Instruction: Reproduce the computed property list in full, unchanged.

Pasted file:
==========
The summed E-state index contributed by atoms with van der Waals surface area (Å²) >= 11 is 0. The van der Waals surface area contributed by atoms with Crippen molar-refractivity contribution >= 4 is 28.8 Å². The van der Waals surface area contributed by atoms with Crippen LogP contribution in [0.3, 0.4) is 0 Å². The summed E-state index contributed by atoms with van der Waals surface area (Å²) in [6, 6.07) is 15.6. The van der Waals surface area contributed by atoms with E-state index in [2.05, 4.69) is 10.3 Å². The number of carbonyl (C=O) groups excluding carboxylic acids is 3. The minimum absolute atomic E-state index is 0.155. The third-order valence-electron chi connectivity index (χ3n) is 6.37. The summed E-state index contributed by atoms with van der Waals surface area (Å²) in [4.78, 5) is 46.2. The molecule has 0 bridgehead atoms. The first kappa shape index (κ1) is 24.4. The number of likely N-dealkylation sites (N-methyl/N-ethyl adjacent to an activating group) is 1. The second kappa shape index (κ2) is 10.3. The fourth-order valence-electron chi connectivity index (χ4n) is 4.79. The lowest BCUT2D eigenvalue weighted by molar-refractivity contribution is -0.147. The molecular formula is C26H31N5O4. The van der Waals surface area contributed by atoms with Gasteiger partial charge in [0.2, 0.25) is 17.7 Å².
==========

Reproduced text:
The summed E-state index contributed by atoms with van der Waals surface area (Å²) >= 11 is 0. The van der Waals surface area contributed by atoms with Crippen molar-refractivity contribution >= 4 is 28.8 Å². The van der Waals surface area contributed by atoms with Crippen LogP contribution in [0.3, 0.4) is 0 Å². The summed E-state index contributed by atoms with van der Waals surface area (Å²) in [6, 6.07) is 15.6. The van der Waals surface area contributed by atoms with E-state index in [2.05, 4.69) is 10.3 Å². The number of carbonyl (C=O) groups excluding carboxylic acids is 3. The minimum absolute atomic E-state index is 0.155. The third-order valence-electron chi connectivity index (χ3n) is 6.37. The summed E-state index contributed by atoms with van der Waals surface area (Å²) in [4.78, 5) is 46.2. The molecule has 0 bridgehead atoms. The first kappa shape index (κ1) is 24.4. The number of likely N-dealkylation sites (N-methyl/N-ethyl adjacent to an activating group) is 1. The second kappa shape index (κ2) is 10.3. The fourth-order valence-electron chi connectivity index (χ4n) is 4.79. The lowest BCUT2D eigenvalue weighted by molar-refractivity contribution is -0.147. The molecular formula is C26H31N5O4. The van der Waals surface area contributed by atoms with Gasteiger partial charge in [0.2, 0.25) is 17.7 Å².